Review: “By heart” commits the community to memory

0


Literature is the great love of my life. And yet, I never liked memorization or recitation: Shel Silverstein and Maya Angelou in elementary school, Yeats and my own slam poems in college. It was laborious, and words always seemed to come back to the page when I wasn’t looking.

But the playwright and actor Tiago Rodrigues made me change my mind. In “By heart,” his impactful debut at the Brooklyn Academy of Music, he invites 10 members of the public to memorize Shakespeare’s work Sonnet 30. As he guides them through the lines, he speaks of memorization as a personal and sometimes even revolutionary act, annotating his exercise with historical anecdotes, citing excerpts from F. Scott Fitzgerald and Ray Bradbury, and his own. life. For example, he talks about his grandmother Candida, a voracious reader who learns that she is going blind and asks Rodrigues to help him choose a book to learn by heart before his vision completely falters.

Rodrigues uses his memorization exercise to create an intimate performance that connects people through text. Although perhaps “performance” is not quite the right word; Rodrigues, who was recently appointed director of the Festival d’Avignon in France, is irritated by any pretension to the theatricality of his production. Casually dressed in a T-shirt and jeans, he sits on a stool amid a semicircle of chairs and a few stacks of books on wooden crates. “Everything will be calm and normal,” he reassured the audience of the show I attended. “I am also allergic to interactive theater.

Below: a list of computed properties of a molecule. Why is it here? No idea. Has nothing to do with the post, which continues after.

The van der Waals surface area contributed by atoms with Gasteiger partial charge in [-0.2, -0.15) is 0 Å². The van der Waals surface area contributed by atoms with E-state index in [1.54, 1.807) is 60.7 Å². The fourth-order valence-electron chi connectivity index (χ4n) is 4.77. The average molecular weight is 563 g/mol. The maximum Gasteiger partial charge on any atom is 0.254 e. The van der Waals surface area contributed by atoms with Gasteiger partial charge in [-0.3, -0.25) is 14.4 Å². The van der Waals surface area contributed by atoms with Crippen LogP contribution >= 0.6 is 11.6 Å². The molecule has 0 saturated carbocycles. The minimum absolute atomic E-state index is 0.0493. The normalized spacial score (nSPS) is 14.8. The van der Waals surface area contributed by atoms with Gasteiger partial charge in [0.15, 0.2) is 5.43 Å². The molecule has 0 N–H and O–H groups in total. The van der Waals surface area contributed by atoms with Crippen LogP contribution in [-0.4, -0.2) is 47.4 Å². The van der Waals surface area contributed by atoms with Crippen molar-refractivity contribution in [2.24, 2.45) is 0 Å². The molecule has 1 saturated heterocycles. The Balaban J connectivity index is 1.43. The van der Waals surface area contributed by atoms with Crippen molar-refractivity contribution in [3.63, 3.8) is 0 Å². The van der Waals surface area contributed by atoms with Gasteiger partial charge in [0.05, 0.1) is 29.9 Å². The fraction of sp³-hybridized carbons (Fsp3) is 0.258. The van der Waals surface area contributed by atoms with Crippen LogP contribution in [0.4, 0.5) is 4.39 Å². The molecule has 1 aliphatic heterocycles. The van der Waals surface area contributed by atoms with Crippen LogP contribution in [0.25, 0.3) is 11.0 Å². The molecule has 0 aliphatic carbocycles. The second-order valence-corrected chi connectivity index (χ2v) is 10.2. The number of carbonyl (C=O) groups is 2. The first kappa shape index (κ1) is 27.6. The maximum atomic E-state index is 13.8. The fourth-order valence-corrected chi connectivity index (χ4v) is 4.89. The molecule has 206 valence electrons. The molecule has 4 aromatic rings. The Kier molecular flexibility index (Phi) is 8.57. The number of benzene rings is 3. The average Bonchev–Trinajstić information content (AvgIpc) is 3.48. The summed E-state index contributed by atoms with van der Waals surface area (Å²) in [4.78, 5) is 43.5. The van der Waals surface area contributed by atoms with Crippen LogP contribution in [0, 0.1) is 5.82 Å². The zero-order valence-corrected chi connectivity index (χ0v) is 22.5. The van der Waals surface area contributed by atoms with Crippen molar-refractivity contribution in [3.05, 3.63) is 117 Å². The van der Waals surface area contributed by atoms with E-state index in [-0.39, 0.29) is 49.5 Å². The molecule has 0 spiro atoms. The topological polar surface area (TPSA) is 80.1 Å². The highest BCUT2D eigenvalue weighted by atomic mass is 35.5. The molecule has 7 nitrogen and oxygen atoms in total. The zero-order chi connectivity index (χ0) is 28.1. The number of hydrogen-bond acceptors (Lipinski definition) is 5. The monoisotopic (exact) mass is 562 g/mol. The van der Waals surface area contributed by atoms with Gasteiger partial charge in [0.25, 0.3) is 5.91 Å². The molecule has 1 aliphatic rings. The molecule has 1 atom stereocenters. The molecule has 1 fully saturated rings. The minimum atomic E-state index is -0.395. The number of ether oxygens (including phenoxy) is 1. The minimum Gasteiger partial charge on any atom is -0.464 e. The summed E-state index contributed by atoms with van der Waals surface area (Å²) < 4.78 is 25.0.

Rodrigues then asks for volunteers, and breaks down a poem line by line with the 10 of them, leading like a conductor. He gestures with certain phrases – large movements and waves of the forearms and movements of the wrists, punctuated with sudden breaths, to indicate “repeat, repeat, repeat.”

This rehearsal becomes boring, especially since the show only ends when the 10 volunteers can recite the entire poem. (The running time is estimated to be between 90 minutes and two hours; my night it was closer to 90.) In these times, the show drags on, but Rodrigues does not deviate from its leisurely pace. Because isn’t that part of the whole process – that slow, seemingly endless, line-by-line, word-by-word breakdown until the day of the show or mission?

The difference here is what Rodrigues ultimately leads us to: a statement about how the texts we keep in our memory become the “home decoration of our interior,” according to literary critic George Steiner, whom Rodrigues quotes extensively.

At one point, Rodrigues – who has presented “By Heart” in France, Spain, Canada and his native Portugal – reflects on how miraculous it is to be in a space with other people (masked, vaccinated ) after months of isolation and fear. Certainly, but even more miraculous was the community act of translation which allowed everyone to inhabit the text.

The sonnet is now changed. I don’t just think about what that might sound like in my own voice, but I also remember the woman at one end of the semicircle who tripped over the fifth line of the poem. I hear the busy delivery of the woman in the third chair and the quick and confident recitation of the man in seat 7. And I think of Rodrigues’ grandmother, doing her best to turn into a book in which big words – big, heady words and smooth, shiny words and words of love and death – can reside.

After the show, while I was waiting for the metro, I read the poem aloud – once, then twice and again. The train stopped and I was so wrapped up in the text that I almost missed it. So give me a few lines to memorize. I am now a believer.

By heart
Until October 17 at BAM Fisher, Brooklyn; bam.org. Duration: 1h30.


Share.

Leave A Reply